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Backgrounder on Radium

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Radium was one of the first radioactive elements ever discovered. Marie and Pierre Curie unlocked the atom’s secrets in 1898, opening the door for important innovations using radioactivity in medicine and industry. Radiation quickly became a consumer and medical sensation and radium was the posterchild. Experts concluded radiation was a lifesaver after finding it reduced tumor growth and was present in the waters at some health spas. Soon there were many radium products on the market that purported to improve health and vitality. But tragic stories began to emerge of the health impacts. Perhaps the most well-known is the “radium girls,” who painted watch faces with glow-in-the-dark radium paint and developed infections and jaw cancer from licking their brushes into fine points.

Early regulation

When evidence of harm began to emerge in the early 1900s, the states each made their own decisions about how to regulate. Courts also took varying approaches on victim compensation. The federal government took action to guard against false advertising and regulate mail shipments, conducted studies, and organized some voluntary protections.

As radioactive materials became more widely available following World War II, they remained largely under state control. Radium use declined in medical and consumer products in favor of other safer materials.

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Regulation today

Work on securing radioactive materials took on new urgency following the terrorist attacks on the United States in September 2001. Those attacks prompted the International Atomic Energy Agency to develop a code of conduct in 2004 to limit the potential for malicious acts. That code places one form of radium, known as radium-226, and other radioactive materials into categories based on their quantity and potential hazard.

The NRC has specific security requirements tied to these categories. As support for the IAEA code grew, Congress passed the Energy Policy Act in 2005, giving the NRC authority over radium-226. This law marked the first time the federal government had a comprehensive role in ensuring the safe use of radium-226.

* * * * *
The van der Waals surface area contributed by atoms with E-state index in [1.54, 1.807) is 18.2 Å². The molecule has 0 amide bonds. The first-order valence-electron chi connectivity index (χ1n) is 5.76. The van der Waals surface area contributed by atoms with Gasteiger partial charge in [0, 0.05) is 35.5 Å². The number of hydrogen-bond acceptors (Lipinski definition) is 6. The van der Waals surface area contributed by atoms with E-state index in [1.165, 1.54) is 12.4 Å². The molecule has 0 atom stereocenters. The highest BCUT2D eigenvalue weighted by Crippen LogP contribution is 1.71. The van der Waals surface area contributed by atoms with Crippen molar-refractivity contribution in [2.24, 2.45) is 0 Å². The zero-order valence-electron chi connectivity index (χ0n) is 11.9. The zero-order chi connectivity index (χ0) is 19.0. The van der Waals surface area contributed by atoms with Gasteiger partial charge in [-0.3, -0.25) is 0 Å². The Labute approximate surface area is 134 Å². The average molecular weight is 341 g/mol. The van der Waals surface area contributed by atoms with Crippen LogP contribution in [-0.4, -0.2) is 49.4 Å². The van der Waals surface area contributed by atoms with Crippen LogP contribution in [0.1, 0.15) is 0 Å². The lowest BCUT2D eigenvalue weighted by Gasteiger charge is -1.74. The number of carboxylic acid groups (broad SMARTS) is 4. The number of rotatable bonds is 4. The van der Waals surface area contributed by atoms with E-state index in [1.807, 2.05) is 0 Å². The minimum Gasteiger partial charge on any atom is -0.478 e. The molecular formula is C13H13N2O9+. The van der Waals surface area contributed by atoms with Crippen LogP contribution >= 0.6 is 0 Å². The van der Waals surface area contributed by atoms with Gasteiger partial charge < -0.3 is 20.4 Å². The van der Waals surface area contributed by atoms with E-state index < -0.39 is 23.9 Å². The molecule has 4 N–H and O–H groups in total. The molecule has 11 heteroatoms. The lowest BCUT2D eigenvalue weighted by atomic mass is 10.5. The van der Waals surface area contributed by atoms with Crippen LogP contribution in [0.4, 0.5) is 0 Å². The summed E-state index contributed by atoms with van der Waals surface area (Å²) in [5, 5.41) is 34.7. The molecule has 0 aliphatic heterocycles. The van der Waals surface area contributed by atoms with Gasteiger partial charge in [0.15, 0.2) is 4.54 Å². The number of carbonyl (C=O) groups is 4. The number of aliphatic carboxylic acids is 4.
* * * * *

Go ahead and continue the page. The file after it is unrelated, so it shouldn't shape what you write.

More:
Many states had developed strong programs for regulating radium and other naturally-occurring radioactive materials and it took time to transition authority. The NRC had regulations in place and fully assumed oversight in 2009. Initially, NRC staff worked exclusively with the military to identify sites where radium might be present. These discussions made clear that the NRC’s role would include ensuring that sites where radium was used are maintained in a way that protects public health and safety.

In 2016, the NRC and Department of Defense signed a Memorandum of Understanding (MOU) describing roles in the cleanup of radium and other unlicensed radioactive materials at military sites.  The MOU and a Regulatory Issue Summary clarify NRC's jurisdiction over military radium. In late 2016, the NRC began monitoring two sites under the MOU: Treasure Island Naval Station in San Francisco and Dugway Proving Ground in Utah.

In 2013, the agency learned of two commercial sites where radium-226 had been found and other federal agencies had gotten involved. The Environmental Protection Agency was overseeing portions of the Waterbury Clock Company in Connecticut. The National Park Service was overseeing Great Kills Park in New York.

NRC staff is working with the current owner of the Waterbury Clock Company site. Contaminated areas of the site are under EPA oversight through its Brownfields Program, which provides assistance to clean up contaminated properties. NRC staff is working with EPA to clarify oversight roles and responsibilities under that program.

In 2016, NRC staff began developing an MOU with the National Park Service that will also clarify the NRC’s jurisdiction over radium at Great Kills Park. The NRC is monitoring cleanup activities that the Park Service is implementing under Superfund, more formally known as the Comprehensive Environmental Response, Compensation and Liability Act.

Those projects prompted a search to identify sites in NRC’s jurisdiction where radium was used, and to find out how much, if any, cleanup was done. This search was not a result of any known health and safety issues. Rather, because of its mandate to protect public health and safety, the NRC wanted to be sure there were no additional sites that might pose a risk.

With the help of the Oak Ridge National Laboratory, the NRC began to develop a fuller picture of commercial radium use. The lab produced a catalog of the various products developed and sold to the public in the early 20th century. By reviewing publicly available records, Oak Ridge identified sites where radium may have been used to make consumer goods. Then the lab looked for any cleanup records. Oak Ridge transmitted the results to the NRC in November 2015. Since that time, the agency has been working on plans to gather more information about those sites.

The NRC is working with state and local governments to identify any additional records that may help clarify whether any site cleanup has taken place. We are also reaching out to site owners. The goal is to ensure that public health and safety is adequately protected at these sites. More information about this program can be found on the NRC's radium website.

October 2016

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Page Last Reviewed/Updated Tuesday, July 07, 2020